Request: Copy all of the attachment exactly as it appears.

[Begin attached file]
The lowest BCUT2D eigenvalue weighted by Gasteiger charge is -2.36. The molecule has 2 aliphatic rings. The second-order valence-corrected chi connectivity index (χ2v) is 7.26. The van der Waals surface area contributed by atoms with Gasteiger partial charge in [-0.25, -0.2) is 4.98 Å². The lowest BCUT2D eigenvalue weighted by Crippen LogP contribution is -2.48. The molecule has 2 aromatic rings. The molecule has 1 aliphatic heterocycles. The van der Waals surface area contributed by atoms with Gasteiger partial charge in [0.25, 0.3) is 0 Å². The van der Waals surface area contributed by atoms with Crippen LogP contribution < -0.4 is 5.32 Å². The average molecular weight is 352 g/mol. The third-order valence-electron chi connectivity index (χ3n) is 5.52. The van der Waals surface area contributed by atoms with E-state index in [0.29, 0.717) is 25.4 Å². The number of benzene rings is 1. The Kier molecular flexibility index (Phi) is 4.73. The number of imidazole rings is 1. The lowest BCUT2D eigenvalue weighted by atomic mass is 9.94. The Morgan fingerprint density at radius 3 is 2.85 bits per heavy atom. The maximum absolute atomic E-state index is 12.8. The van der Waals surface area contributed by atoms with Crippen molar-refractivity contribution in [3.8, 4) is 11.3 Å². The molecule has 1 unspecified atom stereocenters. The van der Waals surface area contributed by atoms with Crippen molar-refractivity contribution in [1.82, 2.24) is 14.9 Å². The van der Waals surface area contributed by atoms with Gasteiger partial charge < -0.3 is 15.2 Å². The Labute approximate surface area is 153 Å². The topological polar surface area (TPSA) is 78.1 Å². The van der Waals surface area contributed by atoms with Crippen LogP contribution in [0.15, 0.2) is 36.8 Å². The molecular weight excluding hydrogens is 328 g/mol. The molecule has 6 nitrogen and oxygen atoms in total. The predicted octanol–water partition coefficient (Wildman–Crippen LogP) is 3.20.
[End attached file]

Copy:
The lowest BCUT2D eigenvalue weighted by Gasteiger charge is -2.36. The molecule has 2 aliphatic rings. The second-order valence-corrected chi connectivity index (χ2v) is 7.26. The van der Waals surface area contributed by atoms with Gasteiger partial charge in [-0.25, -0.2) is 4.98 Å². The lowest BCUT2D eigenvalue weighted by Crippen LogP contribution is -2.48. The molecule has 2 aromatic rings. The molecule has 1 aliphatic heterocycles. The van der Waals surface area contributed by atoms with Gasteiger partial charge in [0.25, 0.3) is 0 Å². The van der Waals surface area contributed by atoms with Crippen LogP contribution < -0.4 is 5.32 Å². The average molecular weight is 352 g/mol. The third-order valence-electron chi connectivity index (χ3n) is 5.52. The van der Waals surface area contributed by atoms with E-state index in [0.29, 0.717) is 25.4 Å². The number of benzene rings is 1. The Kier molecular flexibility index (Phi) is 4.73. The number of imidazole rings is 1. The lowest BCUT2D eigenvalue weighted by atomic mass is 9.94. The Morgan fingerprint density at radius 3 is 2.85 bits per heavy atom. The maximum absolute atomic E-state index is 12.8. The van der Waals surface area contributed by atoms with Crippen molar-refractivity contribution in [3.8, 4) is 11.3 Å². The molecule has 1 unspecified atom stereocenters. The van der Waals surface area contributed by atoms with Crippen molar-refractivity contribution in [1.82, 2.24) is 14.9 Å². The van der Waals surface area contributed by atoms with Gasteiger partial charge < -0.3 is 15.2 Å². The Labute approximate surface area is 153 Å². The topological polar surface area (TPSA) is 78.1 Å². The van der Waals surface area contributed by atoms with Crippen LogP contribution in [0.15, 0.2) is 36.8 Å². The molecular weight excluding hydrogens is 328 g/mol. The molecule has 6 nitrogen and oxygen atoms in total. The predicted octanol–water partition coefficient (Wildman–Crippen LogP) is 3.20.